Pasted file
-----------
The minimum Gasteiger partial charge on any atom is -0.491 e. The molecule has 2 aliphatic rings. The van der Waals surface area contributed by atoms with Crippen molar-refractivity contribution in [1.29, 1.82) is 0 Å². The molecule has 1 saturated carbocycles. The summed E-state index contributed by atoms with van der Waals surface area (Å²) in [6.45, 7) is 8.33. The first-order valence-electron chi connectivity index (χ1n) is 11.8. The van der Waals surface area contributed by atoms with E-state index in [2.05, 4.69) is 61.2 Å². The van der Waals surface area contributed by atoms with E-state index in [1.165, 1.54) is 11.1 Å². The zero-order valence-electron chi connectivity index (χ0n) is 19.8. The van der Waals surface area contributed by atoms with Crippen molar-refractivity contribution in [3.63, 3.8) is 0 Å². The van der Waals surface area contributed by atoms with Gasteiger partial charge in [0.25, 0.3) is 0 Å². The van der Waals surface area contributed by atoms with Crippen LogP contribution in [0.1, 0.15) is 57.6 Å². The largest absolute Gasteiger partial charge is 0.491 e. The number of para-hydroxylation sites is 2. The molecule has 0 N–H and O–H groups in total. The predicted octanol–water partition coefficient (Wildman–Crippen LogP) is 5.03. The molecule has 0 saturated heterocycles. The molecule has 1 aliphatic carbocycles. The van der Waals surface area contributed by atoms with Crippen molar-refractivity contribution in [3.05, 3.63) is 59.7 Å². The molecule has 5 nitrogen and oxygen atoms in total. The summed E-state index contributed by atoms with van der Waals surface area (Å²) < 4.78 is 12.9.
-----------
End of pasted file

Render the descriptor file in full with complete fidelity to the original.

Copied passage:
The minimum Gasteiger partial charge on any atom is -0.491 e. The molecule has 2 aliphatic rings. The van der Waals surface area contributed by atoms with Crippen molar-refractivity contribution in [1.29, 1.82) is 0 Å². The molecule has 1 saturated carbocycles. The summed E-state index contributed by atoms with van der Waals surface area (Å²) in [6.45, 7) is 8.33. The first-order valence-electron chi connectivity index (χ1n) is 11.8. The van der Waals surface area contributed by atoms with E-state index in [2.05, 4.69) is 61.2 Å². The van der Waals surface area contributed by atoms with E-state index in [1.165, 1.54) is 11.1 Å². The zero-order valence-electron chi connectivity index (χ0n) is 19.8. The van der Waals surface area contributed by atoms with Crippen molar-refractivity contribution in [3.63, 3.8) is 0 Å². The van der Waals surface area contributed by atoms with Gasteiger partial charge in [0.25, 0.3) is 0 Å². The van der Waals surface area contributed by atoms with Crippen LogP contribution in [0.1, 0.15) is 57.6 Å². The largest absolute Gasteiger partial charge is 0.491 e. The number of para-hydroxylation sites is 2. The molecule has 0 N–H and O–H groups in total. The predicted octanol–water partition coefficient (Wildman–Crippen LogP) is 5.03. The molecule has 0 saturated heterocycles. The molecule has 1 aliphatic carbocycles. The van der Waals surface area contributed by atoms with Crippen molar-refractivity contribution in [3.05, 3.63) is 59.7 Å². The molecule has 5 nitrogen and oxygen atoms in total. The summed E-state index contributed by atoms with van der Waals surface area (Å²) < 4.78 is 12.9.